Making every bite count

27 March 2007

A failure of sorts

So remember that post a couple of days ago when I said I was going to eat vegan for a week? Yeah, well, didn't happen. That night, I went to Green Papaya with my Freedom Porject group. I was tempted by sushi and quickly gave in. Delicious, succulent, sweet, oh so good.... mmm. We got some funky rolls, and while I'm usually a purist, I do love a good spider roll.
You see that, I heart fried things sometimes, too.
Other than that meal (I had tofu choochee curry again, but it was NOT very hot.), I have stuck to the cruelty-free diet.
Eating tofu/soy substitutes makes me feel like I'm indulging myself. I felt slightly guilty yesterday and today when I ate a bacon-egg-cream cheese breakfast sandwich... but no pigs, chickens or cows were harmed in the making of my breakfast! Morningstar Farms makes a fabulous -- yet funny-looking -- fakin bacon. I ate two of the marbled reddish-pink and white slices (just 50 calories, take that, Piggy!) between two slices of Ezekiel 49 bread slathered with Tofutti Better Than Cream Cheese. To this I added a slice of soft tofu. Looks and tastes just like egg whites. Fool your friends by adding turmeric.
I stole a Rachael Ray recipe for spicy chicken satay sauce (Holy yum, Batman! Here's a recipe that sidetracked me while looking for the above link: salmon dumplings with coconut curry sauce. Omit the pork fat, s'il vous plait!) I've got a mild peanut/cashew allergy, but I love spicy peanut sauce. (Loved, is the correct verb, je pense.) So I swapped soynut butter and added extra red pepper flakes to this sauce. I also added crystallized ginger instead of sugar. I've been eating it for lunch all week with mixed veggies and my new Trader Joe's find (thanks to Polly!): orzo-red quinoa-baby chickpeas. Fantastique!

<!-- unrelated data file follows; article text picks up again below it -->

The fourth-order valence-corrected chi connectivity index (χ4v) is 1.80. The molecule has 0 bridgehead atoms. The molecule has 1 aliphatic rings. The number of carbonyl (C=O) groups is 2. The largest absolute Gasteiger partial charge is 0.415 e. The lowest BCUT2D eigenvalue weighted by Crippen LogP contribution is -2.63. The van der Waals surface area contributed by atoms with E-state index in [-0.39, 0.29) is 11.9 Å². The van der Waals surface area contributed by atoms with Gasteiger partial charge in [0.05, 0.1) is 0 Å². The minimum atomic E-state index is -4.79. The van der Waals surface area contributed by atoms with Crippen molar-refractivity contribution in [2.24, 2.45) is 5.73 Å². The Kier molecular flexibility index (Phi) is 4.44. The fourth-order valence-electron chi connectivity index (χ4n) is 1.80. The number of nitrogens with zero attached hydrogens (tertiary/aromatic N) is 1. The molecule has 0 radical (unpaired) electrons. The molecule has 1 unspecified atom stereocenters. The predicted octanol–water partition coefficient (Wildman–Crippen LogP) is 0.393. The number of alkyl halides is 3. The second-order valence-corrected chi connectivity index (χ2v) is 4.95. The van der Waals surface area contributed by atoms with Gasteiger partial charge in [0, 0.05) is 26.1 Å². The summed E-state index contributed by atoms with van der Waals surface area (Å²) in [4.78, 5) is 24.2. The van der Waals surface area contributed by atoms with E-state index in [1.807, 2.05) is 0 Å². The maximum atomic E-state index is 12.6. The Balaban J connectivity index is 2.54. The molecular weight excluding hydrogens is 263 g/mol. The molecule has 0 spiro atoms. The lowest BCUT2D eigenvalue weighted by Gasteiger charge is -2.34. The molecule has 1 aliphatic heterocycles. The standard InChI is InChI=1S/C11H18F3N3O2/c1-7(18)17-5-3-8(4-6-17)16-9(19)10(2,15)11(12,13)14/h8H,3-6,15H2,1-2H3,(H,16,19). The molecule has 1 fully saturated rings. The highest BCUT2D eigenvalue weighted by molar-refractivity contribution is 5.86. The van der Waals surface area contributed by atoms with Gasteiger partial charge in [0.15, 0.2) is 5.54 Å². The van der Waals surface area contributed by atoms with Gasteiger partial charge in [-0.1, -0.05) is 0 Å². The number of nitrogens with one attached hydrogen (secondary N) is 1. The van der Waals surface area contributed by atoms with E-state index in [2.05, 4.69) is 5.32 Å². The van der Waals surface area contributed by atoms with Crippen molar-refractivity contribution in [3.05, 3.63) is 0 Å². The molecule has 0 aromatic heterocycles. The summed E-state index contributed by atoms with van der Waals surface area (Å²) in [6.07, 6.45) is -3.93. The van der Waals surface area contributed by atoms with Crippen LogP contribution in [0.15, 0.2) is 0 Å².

A side note: Quinoa is a phenomonal food. It's a whole grain, which keeps your insides happy, and is a nutritionally sound grain. It provides more protein than most grains (12-18%), and it has a wide range of amino acids! Throw some in with your rice, and you'll never know the difference.

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